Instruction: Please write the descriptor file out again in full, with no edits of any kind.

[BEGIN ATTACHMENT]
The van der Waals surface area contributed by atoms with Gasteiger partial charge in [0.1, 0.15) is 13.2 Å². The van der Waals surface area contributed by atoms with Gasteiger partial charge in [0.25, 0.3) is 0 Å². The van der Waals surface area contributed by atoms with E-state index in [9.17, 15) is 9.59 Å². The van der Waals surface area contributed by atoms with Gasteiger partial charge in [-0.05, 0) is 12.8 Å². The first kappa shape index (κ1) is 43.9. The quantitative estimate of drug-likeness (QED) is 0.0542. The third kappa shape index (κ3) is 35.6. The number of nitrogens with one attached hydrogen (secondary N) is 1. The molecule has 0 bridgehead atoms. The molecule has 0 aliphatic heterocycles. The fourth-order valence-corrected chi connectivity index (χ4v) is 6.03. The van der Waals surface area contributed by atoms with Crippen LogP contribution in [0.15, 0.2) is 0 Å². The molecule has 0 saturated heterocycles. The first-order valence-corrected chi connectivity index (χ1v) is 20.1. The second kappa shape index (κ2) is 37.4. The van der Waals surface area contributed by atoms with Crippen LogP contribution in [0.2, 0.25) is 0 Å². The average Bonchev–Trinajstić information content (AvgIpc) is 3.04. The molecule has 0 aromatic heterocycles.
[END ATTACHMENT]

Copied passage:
The van der Waals surface area contributed by atoms with Gasteiger partial charge in [0.1, 0.15) is 13.2 Å². The van der Waals surface area contributed by atoms with Gasteiger partial charge in [0.25, 0.3) is 0 Å². The van der Waals surface area contributed by atoms with E-state index in [9.17, 15) is 9.59 Å². The van der Waals surface area contributed by atoms with Gasteiger partial charge in [-0.05, 0) is 12.8 Å². The first kappa shape index (κ1) is 43.9. The quantitative estimate of drug-likeness (QED) is 0.0542. The third kappa shape index (κ3) is 35.6. The number of nitrogens with one attached hydrogen (secondary N) is 1. The molecule has 0 bridgehead atoms. The molecule has 0 aliphatic heterocycles. The fourth-order valence-corrected chi connectivity index (χ4v) is 6.03. The van der Waals surface area contributed by atoms with Crippen LogP contribution in [0.15, 0.2) is 0 Å². The molecule has 0 saturated heterocycles. The first-order valence-corrected chi connectivity index (χ1v) is 20.1. The second kappa shape index (κ2) is 37.4. The van der Waals surface area contributed by atoms with Crippen LogP contribution in [0.2, 0.25) is 0 Å². The average Bonchev–Trinajstić information content (AvgIpc) is 3.04. The molecule has 0 aromatic heterocycles.